Magazine article Nutrition Health Review

Special Report: Lyme Disease, a Suburban Menace

Magazine article Nutrition Health Review

Special Report: Lyme Disease, a Suburban Menace

Article excerpt

Is It a Panic Attack or Is It Lyme Disease?

Panic attacks might be an indication of Lyme disease.

During a 10-week period in 1999, Dr. Virginia T. Sherr, a practicing psychiatrist in Holland, Pennsylvania, saw three nurses who complained of racing pulse, breathlessness, overwhelming anxiety, impending doom, sweating, unique pains, headaches, chills, and confusion.

The nurses did not know one another. Their personal physicians eliminated other possible causes and concluded that the three had typical panic disorders.

Subsequent tests by the psychiatrist found the presence of tick-- borne diseases, specifically deoxyribonucleic acid (DNA) of Lyme spirochetes in the blood (two cases) or urine (one case), and positive single photon emission computed tomography (SPECT) brain scans found brain abnormalities compatible with Lyme disease in all three cases.

Since the diagnosis of Lyme borreliosis, and treatment with high oral doses of antimicrobial medications, all three nurses have been free of panic attacks. Antianxiety medication became unnecessary in one case and was greatly reduced in the others. Two of the patients required pain medications for other symptoms of persistent Lyme disease.

Lyme disease is an infection caused by the corkscrew-shaped bacterium Borrelia burgdorferi (see Lyme disease: Questions and Answers) that is transmitted by the bite of deer ticks and western black-legged ticks, according to the Centers for Disease Control and Prevention, Atlanta.

Since this diagnosis, other cases from the same geographic and area have also been diagnosed via SPECT scans as Lyme encephalitis/vasculitis, including one man who tested negative and who experienced horrific rage, panic attacks, and headaches. He is recovering with antimicrobial treatment for previously unsuspected tick-borne diseases.

Lyme Disease: Questions and Answers

Q. How is Lyme disease transmitted?

A. By ticks (deer ticks and western black-legged ticks) that become infected with bacteria that cause Lyme disease.

Q. How do people get Lyme disease?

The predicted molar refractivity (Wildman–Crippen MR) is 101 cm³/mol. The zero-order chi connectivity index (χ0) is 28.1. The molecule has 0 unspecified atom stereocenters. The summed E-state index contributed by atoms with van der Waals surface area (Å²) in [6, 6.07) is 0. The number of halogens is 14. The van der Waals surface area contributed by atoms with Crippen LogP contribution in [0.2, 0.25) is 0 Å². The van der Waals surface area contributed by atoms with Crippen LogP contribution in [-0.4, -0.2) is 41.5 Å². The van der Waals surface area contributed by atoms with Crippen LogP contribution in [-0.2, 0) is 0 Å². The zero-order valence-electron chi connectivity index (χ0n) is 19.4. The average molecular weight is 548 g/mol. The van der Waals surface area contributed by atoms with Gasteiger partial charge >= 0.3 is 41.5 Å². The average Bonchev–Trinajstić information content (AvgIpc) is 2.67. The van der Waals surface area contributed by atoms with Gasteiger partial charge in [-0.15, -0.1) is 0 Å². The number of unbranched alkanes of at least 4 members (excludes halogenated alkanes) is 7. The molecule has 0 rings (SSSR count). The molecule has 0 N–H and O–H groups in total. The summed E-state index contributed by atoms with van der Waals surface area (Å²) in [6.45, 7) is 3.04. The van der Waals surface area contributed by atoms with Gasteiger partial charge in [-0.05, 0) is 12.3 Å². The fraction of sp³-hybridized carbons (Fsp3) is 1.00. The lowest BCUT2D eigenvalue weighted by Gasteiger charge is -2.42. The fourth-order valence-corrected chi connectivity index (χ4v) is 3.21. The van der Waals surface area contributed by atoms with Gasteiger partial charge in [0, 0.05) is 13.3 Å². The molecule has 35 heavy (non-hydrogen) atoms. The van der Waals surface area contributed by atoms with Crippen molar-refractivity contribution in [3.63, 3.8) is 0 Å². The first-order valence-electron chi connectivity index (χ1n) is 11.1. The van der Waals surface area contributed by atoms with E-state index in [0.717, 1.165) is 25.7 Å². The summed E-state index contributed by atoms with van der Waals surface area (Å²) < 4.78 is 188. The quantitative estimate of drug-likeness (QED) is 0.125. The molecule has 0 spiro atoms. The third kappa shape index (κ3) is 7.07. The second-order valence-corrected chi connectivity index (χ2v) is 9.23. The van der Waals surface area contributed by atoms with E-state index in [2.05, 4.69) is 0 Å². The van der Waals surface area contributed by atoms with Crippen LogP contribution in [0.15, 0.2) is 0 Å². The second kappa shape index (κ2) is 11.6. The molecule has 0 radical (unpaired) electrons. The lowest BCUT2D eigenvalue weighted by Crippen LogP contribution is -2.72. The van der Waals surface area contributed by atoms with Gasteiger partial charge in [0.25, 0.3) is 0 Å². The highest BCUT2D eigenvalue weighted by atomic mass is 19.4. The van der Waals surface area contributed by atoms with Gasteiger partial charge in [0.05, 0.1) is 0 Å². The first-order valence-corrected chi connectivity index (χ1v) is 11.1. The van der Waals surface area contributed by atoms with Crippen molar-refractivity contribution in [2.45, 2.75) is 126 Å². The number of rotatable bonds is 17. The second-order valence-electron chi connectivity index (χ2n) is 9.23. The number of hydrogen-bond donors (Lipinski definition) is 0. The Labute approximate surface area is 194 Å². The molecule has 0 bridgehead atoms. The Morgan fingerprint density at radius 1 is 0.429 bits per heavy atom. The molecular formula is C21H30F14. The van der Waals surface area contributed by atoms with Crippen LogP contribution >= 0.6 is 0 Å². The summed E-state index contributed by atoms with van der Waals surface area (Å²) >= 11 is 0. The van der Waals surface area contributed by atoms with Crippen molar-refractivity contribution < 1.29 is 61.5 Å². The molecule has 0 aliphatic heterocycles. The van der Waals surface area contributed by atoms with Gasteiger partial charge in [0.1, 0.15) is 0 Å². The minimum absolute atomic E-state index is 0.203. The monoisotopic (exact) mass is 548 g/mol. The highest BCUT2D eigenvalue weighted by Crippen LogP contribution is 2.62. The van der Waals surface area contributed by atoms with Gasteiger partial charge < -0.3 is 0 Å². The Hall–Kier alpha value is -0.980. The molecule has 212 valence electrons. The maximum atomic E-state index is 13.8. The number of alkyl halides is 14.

A. By the bite of ticks infected with Lyme disease bacteria.

Q. What is the basic transmission cycle?

A. Immature ticks become infected by feeding on small rodents, such as the white-footed mouse, and other mammals that are infected with the bacterium Borrelia burgdorferi. In later stages, these ticks then transmit the Lyme disease bacterium to humans and other mammals during the feeding process. These bacteria are maintained in the blood systems of small rodents.

Q. Can you get Lyme disease from another person?

A. No, Lyme disease bacteria are not transmitted from person to person. For example, you cannot get infected from touching or kissing a person who has Lyme disease or from a health care worker who has treated someone with the disease.

Q. What are the signs and symptoms of Lyme disease?

A. Within days to weeks following a tick bite, 80 per cent of patients have a red, slowly expanding "bull's-eye" rash (called erythema migrans), accompanied by- general tiredness, fever, headache, stiff neck, muscle aches, and joint pain. If symptoms remain untreated, weeks to months later some patients may develop arthritis, including intermittent episodes of swelling and pain in the large joints; neurologic abnormalities, such as aseptic meningitis, facial palsy, motor and sensory nerve inflammation (radiculoneuritis), and inflammation of the brain (encephalitis); and, rarely, cardiac problems, such as atrioventricular block, acute inflammation of the tissues surrounding the heart (myopericarditis), or an enlarged-heart (cardiomegaly). …

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